Bitcoin Price Drops Below $8,000 – Oh No!

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Samuel Strauch Embraces Bitcoin for Miami Real Estate

2017 was a fabulous year for Bitcoin and other cryptocurrencies, which collectively experienced rapid growth in terms of price, market capitalization, popularity, and virtually every other metric imaginable.

The tail end of 2017 and the entirety of 2018 thus far haven’t proved to be as friendly as the rest of 2017 to Bitcoin and company.

Bitcoin’s price dropped to 2018’s lowest point on Friday, February 2nd, 2018, down to $7,695.10, according to cryptocurrency exchange platform CoinDesk.

The Background Of Bitcoin Price Volatility Over The Past 13 Months

On the last day of 2016, the price of Bitcoin hovered just a hair below $1,000 United States Dollars per 1 bitcoin. Throughout 2017, the price of Bitcoin steadily climbed upwards. In the latter half of the calendar year, price increases suddenly became steeper.

In early December of 2017, the price of Bitcoin rose upwards of $19,000, with some cryptocurrency exchanges marking its price as high as roughly $19,500. It never reached the $20,000 mark, its price dropping somewhat steadily since.

Prior to the price rise, financial advisors and prominent figures in the financial industry didn’t express much faith in Bitcoin. However, as time passed, cryptocurrencies gained acceptance in the world of finance and investing.

What Does The Most Recent Price Drop Mean For Bitcoin?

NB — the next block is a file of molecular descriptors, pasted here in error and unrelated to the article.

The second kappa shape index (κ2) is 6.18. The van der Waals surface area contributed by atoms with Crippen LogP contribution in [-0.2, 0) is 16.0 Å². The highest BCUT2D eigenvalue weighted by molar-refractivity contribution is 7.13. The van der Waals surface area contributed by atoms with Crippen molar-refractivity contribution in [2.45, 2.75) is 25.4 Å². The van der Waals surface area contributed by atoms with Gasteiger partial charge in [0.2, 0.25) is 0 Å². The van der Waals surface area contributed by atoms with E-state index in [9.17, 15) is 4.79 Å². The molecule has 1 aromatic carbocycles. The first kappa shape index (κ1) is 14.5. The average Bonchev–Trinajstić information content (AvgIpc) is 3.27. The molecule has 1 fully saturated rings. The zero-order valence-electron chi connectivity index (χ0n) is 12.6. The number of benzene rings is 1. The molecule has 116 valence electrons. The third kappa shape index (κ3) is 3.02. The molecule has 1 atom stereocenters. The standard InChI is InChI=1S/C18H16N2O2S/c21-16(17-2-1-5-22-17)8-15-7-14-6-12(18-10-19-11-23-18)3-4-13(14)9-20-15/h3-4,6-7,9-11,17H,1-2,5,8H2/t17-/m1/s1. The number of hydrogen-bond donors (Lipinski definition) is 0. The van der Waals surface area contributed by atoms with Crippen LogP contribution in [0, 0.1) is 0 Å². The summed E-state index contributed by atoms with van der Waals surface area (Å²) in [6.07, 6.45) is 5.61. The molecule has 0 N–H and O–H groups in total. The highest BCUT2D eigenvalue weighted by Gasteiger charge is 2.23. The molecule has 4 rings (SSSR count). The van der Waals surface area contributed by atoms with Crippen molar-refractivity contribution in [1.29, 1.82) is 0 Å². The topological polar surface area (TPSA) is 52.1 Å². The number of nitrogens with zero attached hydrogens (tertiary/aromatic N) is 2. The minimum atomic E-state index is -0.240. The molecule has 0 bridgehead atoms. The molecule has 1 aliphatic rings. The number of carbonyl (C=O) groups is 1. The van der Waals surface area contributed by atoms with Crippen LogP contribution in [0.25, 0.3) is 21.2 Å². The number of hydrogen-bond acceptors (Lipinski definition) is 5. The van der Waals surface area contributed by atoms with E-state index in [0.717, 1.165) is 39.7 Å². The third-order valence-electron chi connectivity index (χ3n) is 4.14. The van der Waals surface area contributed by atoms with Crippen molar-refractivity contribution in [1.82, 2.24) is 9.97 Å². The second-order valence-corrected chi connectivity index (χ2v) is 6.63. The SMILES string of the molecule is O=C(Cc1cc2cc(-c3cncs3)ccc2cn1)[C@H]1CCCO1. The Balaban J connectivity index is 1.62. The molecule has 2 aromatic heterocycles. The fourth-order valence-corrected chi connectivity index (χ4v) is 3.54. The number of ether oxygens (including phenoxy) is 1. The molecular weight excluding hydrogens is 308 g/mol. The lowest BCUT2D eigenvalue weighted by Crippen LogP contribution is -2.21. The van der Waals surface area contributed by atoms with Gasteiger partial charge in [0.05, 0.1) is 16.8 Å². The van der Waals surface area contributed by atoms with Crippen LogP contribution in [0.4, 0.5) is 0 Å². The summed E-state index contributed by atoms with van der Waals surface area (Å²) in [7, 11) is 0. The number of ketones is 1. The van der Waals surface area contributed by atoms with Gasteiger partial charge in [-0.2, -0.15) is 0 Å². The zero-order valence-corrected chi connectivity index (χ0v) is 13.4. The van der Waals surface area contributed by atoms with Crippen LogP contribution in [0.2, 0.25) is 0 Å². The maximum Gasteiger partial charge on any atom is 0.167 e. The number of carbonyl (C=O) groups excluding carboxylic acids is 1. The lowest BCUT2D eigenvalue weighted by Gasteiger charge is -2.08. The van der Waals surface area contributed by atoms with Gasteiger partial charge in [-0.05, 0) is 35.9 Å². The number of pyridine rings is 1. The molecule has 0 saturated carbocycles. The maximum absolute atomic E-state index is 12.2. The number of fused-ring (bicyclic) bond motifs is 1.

Bitcoin is a digital asset that doesn’t offer any true value outside of society’s value for it.

In the seventeenth century, the Dutch experienced the “tulip craze.” Over the course of a few months, the price of designer tulips rose to extraordinarily high marks. Much less than one year after the craze began, the price of tulips dwindled down to nothing.

Tulip bulbs don’t offer any real value to those who own them. Flowers are pretty, and smell good, but they don’t hold the same value as promises to pay money back (bonds) or shares in public companies backed by billions of dollars in revenue (stocks).

At the turn of the millennium, financial markets experienced the dot-com speculative bubble, in which the price of shares in technology companies dropped dramatically. Throughout history, several other speculative bubbles have existed, too.

Those Internet companies offer real value, and have since rebounded – tech companies now rule the world, more or less. Nobody knows if this is the only universe in which such a rebound would have happened.

However, it’s always safer to feel favorable about speculative investments if they offer real value. Bitcoin, though I love it and all other cryptocurrencies, isn’t looking so good right now.

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With over 15 years of experience as a Project Manager for an American company, my ability to translate all types of documents has passed the test of time. With the addition of an extensive background in management and legal, I am able to accommodate covering of news from a broad spectrum of subjects.

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